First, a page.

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Scott Atlas on American Health Care
EconTalk (Library of Economics and Liberty) ^
| July 30, 2012
| Russ Roberts and Scott Atlas
Posted on 11/03/2012 1:47:18 AM PDT by GoodDay
Scott Atlas, Senior Fellow at Stanford University's Hoover Institution and author of In Excellent Health, talks with EconTalk host Russ Roberts about the U.S. health care system. Atlas argues that the U.S. health care system is top-notch relative to other countries and that data that show otherwise rely on including factors unrelated to health care or on spurious definitions. For example, life expectancy in the United States is unexceptional. When you take out suicides and fatal car accidents, factors that Atlas argues are unrelated to the health care system, the United States has the longest life expectancy in the world. A similar change occurs when measuring infant mortality--foreign data do not include as many at-risk births as in the United States and the measure of a birth is not comparable. In a number of other areas including cancer survival rates, access to hip replacement surgery and waiting times to see a physician, Atlas argues that the United States is also at or near the top. The discussion concludes with a discussion of access to health care for the poor and the failure of Medicaid.
TOPICS: Government; News/Current Events
KEYWORDS: healthcare; medicaid; obamacare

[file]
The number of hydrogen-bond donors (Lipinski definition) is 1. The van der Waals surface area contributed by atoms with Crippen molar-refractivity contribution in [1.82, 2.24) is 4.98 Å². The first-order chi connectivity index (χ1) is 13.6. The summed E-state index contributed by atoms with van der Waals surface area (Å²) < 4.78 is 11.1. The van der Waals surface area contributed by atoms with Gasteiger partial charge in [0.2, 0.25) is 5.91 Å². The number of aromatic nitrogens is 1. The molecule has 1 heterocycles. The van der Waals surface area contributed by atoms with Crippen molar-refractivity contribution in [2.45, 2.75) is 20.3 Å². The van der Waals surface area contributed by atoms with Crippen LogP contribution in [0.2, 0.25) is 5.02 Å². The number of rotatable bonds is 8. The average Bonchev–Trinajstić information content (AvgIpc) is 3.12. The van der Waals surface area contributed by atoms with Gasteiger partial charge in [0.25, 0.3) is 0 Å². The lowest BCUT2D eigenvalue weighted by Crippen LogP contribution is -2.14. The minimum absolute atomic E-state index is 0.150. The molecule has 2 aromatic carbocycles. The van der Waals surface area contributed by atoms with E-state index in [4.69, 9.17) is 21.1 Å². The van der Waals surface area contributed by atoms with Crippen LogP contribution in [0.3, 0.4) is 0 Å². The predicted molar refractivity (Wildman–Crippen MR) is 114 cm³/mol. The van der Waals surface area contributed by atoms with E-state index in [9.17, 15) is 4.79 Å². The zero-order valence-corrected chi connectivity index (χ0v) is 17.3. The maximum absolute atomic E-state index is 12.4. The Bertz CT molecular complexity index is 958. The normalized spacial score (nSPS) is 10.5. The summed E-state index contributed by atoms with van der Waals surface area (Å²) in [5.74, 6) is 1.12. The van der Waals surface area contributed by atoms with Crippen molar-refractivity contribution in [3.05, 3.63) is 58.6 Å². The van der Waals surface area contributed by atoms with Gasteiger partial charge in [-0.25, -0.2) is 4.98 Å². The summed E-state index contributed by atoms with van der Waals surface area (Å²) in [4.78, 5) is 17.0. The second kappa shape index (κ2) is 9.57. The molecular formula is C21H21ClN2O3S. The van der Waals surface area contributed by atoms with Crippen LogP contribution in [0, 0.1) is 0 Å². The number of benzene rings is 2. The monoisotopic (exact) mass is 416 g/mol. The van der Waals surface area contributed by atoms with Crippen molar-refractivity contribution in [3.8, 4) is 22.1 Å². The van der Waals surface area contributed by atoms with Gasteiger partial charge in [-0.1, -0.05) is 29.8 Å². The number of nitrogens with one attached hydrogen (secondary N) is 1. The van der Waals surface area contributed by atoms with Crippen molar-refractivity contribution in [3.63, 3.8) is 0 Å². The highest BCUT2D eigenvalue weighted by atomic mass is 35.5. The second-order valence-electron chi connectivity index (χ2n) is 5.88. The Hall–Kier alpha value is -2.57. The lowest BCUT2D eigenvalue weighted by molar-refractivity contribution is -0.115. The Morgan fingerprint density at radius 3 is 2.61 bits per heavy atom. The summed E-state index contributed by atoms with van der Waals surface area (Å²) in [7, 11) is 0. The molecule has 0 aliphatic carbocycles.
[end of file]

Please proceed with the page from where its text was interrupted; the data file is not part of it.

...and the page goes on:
An excellent audio podcast on the real state of US healthcare turns out, it's at, or near, the very top, in terms of outcomes: highest quality and greatest access. The problem, of course, is with the cost; something that Obamacare doesn't even try to address. The biggest surprises for many listeners will be the discussion of the often-cited statistics regarding US life-expectancy and US infant mortality. Regarding the former, if we subtract away the effects of things that are not a function of a country's healthcare system like suicides and high-speed traffic deaths life-expectancy in the US is the highest in the world. Regarding the latter, other countries (including those in western Europe) do not consider "at risk" babies those born severely prematurely, underweight, or undersized to be live births at all; they are simply counted as miscarriages or still-births, so they don't appear in those countries' infant mortality stats, making them appear to be lower than the stats for the US. Thus, the reason the stats for infant mortality APPEAR to be much higher for the US than for other countries, is that the US counts every birth.
posted on 11/03/2012 1:47:32 AM PDT
posted on 11/03/2012 1:48:51 AM PDT
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